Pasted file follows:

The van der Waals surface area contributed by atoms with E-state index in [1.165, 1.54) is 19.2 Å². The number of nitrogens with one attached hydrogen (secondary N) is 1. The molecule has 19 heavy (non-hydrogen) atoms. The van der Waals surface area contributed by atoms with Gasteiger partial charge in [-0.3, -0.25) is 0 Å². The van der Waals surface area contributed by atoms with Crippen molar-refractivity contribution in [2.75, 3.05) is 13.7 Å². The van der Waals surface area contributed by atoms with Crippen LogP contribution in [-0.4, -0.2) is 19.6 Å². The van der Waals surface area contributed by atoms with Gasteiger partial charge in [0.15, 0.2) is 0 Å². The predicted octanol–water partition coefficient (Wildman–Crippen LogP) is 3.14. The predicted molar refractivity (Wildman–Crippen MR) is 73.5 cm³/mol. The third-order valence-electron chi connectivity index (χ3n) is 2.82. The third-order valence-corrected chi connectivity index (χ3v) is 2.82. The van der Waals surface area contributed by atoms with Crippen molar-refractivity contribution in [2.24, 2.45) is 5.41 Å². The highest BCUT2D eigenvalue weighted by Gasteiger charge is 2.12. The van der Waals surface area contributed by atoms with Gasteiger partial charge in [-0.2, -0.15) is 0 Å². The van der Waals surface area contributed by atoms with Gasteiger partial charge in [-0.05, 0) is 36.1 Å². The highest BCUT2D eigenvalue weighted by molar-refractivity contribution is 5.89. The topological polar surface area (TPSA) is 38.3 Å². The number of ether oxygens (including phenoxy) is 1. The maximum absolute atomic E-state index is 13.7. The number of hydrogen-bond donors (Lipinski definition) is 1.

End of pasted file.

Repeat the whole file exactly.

The van der Waals surface area contributed by atoms with E-state index in [1.165, 1.54) is 19.2 Å². The number of nitrogens with one attached hydrogen (secondary N) is 1. The molecule has 19 heavy (non-hydrogen) atoms. The van der Waals surface area contributed by atoms with Gasteiger partial charge in [-0.3, -0.25) is 0 Å². The van der Waals surface area contributed by atoms with Crippen molar-refractivity contribution in [2.75, 3.05) is 13.7 Å². The van der Waals surface area contributed by atoms with Crippen LogP contribution in [-0.4, -0.2) is 19.6 Å². The van der Waals surface area contributed by atoms with Gasteiger partial charge in [0.15, 0.2) is 0 Å². The predicted octanol–water partition coefficient (Wildman–Crippen LogP) is 3.14. The predicted molar refractivity (Wildman–Crippen MR) is 73.5 cm³/mol. The third-order valence-electron chi connectivity index (χ3n) is 2.82. The third-order valence-corrected chi connectivity index (χ3v) is 2.82. The van der Waals surface area contributed by atoms with Crippen molar-refractivity contribution in [2.24, 2.45) is 5.41 Å². The highest BCUT2D eigenvalue weighted by Gasteiger charge is 2.12. The van der Waals surface area contributed by atoms with Gasteiger partial charge in [-0.2, -0.15) is 0 Å². The van der Waals surface area contributed by atoms with Gasteiger partial charge in [-0.05, 0) is 36.1 Å². The highest BCUT2D eigenvalue weighted by molar-refractivity contribution is 5.89. The topological polar surface area (TPSA) is 38.3 Å². The number of ether oxygens (including phenoxy) is 1. The maximum absolute atomic E-state index is 13.7. The number of hydrogen-bond donors (Lipinski definition) is 1.